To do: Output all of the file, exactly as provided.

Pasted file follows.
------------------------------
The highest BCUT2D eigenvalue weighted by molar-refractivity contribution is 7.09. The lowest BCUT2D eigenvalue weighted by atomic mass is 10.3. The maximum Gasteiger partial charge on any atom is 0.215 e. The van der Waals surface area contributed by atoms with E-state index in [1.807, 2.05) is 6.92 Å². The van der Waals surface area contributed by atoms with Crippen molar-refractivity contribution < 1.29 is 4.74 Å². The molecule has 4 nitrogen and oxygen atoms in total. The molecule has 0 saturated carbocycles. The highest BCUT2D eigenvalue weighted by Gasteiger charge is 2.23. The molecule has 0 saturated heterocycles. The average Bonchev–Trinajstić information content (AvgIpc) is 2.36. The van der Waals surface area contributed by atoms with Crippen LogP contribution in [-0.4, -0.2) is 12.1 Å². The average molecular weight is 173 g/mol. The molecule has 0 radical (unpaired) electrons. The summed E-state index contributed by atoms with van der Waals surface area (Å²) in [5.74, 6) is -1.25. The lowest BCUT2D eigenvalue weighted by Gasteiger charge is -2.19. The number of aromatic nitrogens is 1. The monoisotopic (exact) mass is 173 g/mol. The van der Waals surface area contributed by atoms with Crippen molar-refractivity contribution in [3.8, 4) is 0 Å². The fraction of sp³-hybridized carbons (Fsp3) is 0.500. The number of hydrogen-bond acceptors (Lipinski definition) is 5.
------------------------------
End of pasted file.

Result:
The highest BCUT2D eigenvalue weighted by molar-refractivity contribution is 7.09. The lowest BCUT2D eigenvalue weighted by atomic mass is 10.3. The maximum Gasteiger partial charge on any atom is 0.215 e. The van der Waals surface area contributed by atoms with E-state index in [1.807, 2.05) is 6.92 Å². The van der Waals surface area contributed by atoms with Crippen molar-refractivity contribution < 1.29 is 4.74 Å². The molecule has 4 nitrogen and oxygen atoms in total. The molecule has 0 saturated carbocycles. The highest BCUT2D eigenvalue weighted by Gasteiger charge is 2.23. The molecule has 0 saturated heterocycles. The average Bonchev–Trinajstić information content (AvgIpc) is 2.36. The van der Waals surface area contributed by atoms with Crippen LogP contribution in [-0.4, -0.2) is 12.1 Å². The average molecular weight is 173 g/mol. The molecule has 0 radical (unpaired) electrons. The summed E-state index contributed by atoms with van der Waals surface area (Å²) in [5.74, 6) is -1.25. The lowest BCUT2D eigenvalue weighted by Gasteiger charge is -2.19. The number of aromatic nitrogens is 1. The monoisotopic (exact) mass is 173 g/mol. The van der Waals surface area contributed by atoms with Crippen molar-refractivity contribution in [3.8, 4) is 0 Å². The fraction of sp³-hybridized carbons (Fsp3) is 0.500. The number of hydrogen-bond acceptors (Lipinski definition) is 5.